TORONTO — Any attempt to launch a national all-sports magazine will inevitably draw comparisons to the glossy institution fans read growing up, but Editor-in-Chief Steve Maich admits those comparisons will in fact show how unique and necessary Sportsnet Magazine will be to Canadians.
“I grew up reading Sports Illustrated, but the longer you read the more you realize it is like a conversation you are listening in to with Americans speaking to Americans,” Maich told sportsnet.ca. “People who are icons to Canadians are not icons in the U.S”
On Monday it was announced the magazine will also benefit from having Canada’s most-known and respected sports journalist Stephen Brunt writing the back page for each edition of Sportsnet Magazine. Brunt is exclusive to Sportsnet, leaving behind a celebrated three decades of writing for the Globe & Mail.
The first edition of Sportsnet magazine will target the icons most near and dear to the collective hearts of Canadians: hockey players. Thursday’s launch include a 35-page National Hockey League season preview, a feature story written by sportsnet.ca senior columnist Mark Spector that takes readers inside the Canucks’ dressing room after the crushing Game 7 loss to the Boston Bruins last spring and a cover story by Gare Joyce on the future of Sidney Crosby.
The first edition will also include a Major League Baseball post-season preview compiled by sportsnet.ca baseball insider Shi Davidi and an exclusive sit down with Canadian basketball phenom Tristan Thompson, written by Michael Grange.
“The voice of Sportsnet Magazine will be more like a choir; it will pull together a whole different group of voices and create a sound. When you use those voices wisely, it’ll be a sound that people love and is unlike anything they’ve read.”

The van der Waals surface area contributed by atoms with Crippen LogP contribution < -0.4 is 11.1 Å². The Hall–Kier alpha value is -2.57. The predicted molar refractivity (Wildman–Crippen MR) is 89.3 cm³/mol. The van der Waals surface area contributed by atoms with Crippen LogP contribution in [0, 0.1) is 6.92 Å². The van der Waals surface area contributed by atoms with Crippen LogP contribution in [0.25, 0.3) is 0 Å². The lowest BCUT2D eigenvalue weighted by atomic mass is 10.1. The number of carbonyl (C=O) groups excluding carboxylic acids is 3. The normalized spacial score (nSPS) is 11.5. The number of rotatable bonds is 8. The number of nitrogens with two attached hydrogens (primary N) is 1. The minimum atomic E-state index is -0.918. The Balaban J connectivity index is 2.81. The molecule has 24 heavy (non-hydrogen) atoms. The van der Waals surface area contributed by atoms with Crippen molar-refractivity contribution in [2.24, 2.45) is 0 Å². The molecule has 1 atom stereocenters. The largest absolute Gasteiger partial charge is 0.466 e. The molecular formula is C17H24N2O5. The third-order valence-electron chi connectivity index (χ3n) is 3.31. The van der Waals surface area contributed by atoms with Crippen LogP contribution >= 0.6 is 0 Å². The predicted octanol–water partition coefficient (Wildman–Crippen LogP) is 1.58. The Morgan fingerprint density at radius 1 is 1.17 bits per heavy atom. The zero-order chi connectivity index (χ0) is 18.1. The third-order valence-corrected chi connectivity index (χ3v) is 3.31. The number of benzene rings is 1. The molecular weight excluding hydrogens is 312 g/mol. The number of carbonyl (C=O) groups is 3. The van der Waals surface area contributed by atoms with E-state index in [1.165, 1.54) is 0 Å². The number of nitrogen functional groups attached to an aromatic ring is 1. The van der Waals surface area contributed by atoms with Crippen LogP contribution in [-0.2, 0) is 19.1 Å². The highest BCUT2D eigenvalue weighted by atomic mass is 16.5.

The Canadian sports landscape has been without a home for long read sports stories for too long, and the magazine will fill the void while meshing great stories with great writing. The first issue will showcase those traits with an investigative look at the story behind the sudden and tragic death of National Hockey League enforcer Derek Boogaard.
“What magazines are good at beyond any other platform in the depth and analysis and storytelling,” Maich explained. “It’s not a passive medium; it demands your full attention. Sport is such an emotional experience and the magazine will tap in to that emotion.”
Sportsnet Magazine will be a bi-weekly offering and hits newsstands Thursday from coast-to-coast. There will also be a digital iPad offering for subscribers and plenty of extra content available on Sportsnet.ca – including the recently launched ‘Aftershow’ blog where readers can read additional features and videos connected to the stories published in the magazine.
“One of the things we want to achieve is to make Sportsnet Magazine feel like unlike anything else out there. People are going to draw comparisons and ask, ‘Is it going to be like SI for Canadians?’ or ‘Will it be the Macleans of sports? I keep saying, ‘Neither.’